Which mushrooms rule? It depends on the use and whether you’re after cultivated or wild varieties. Nearly all fresh mushrooms love a saute in butter or olive oil (with or without garlic or shallots) with splash of wine, madeira or other spirit and an herb (thyme is a favorite). Raw is on the rise, while the soaking liquid for dry varieties adds body to a dish.
Some of the most popular mushroom finds:
This thick mushroom is almost all stem; firm with a nutty flavor, it’s known for a long shelf life.
Chanterelle (pictured above)
Once available only through foragers, this luxury mushroom is now widely cultivated. A favorite in French cooking, it works its magic in any cuisine with a delicate flavor and striated orange appearance.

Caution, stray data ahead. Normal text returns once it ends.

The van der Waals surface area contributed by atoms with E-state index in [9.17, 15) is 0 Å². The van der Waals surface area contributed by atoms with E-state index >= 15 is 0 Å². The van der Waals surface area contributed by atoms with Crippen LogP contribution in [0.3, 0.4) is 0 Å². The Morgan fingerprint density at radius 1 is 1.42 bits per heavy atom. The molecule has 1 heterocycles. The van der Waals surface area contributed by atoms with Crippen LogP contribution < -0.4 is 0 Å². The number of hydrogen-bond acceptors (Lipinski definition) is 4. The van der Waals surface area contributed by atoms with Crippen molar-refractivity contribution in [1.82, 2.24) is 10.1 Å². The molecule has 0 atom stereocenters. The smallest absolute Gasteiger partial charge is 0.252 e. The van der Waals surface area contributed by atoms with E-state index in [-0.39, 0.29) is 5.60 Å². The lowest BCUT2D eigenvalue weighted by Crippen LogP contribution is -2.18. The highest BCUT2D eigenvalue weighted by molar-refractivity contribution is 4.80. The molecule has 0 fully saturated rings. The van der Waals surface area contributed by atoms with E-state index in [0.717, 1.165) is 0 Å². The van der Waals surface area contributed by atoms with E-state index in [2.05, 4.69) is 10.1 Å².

Perhaps the most luxurious (and expensive) wild mushroom, it has a dark, elongated cap that looks perforated.
Its color and seafood-like aroma easily explain why this fungus that grows on mushrooms is named after the crustacean. It pairs particularly well with seafood or meat dishes.
Also known as hen-of-the-woods, this cultivated variety grows in flaky gray-and-white masses that can be cooked by lightly searing; it’s also said to aid the immune system.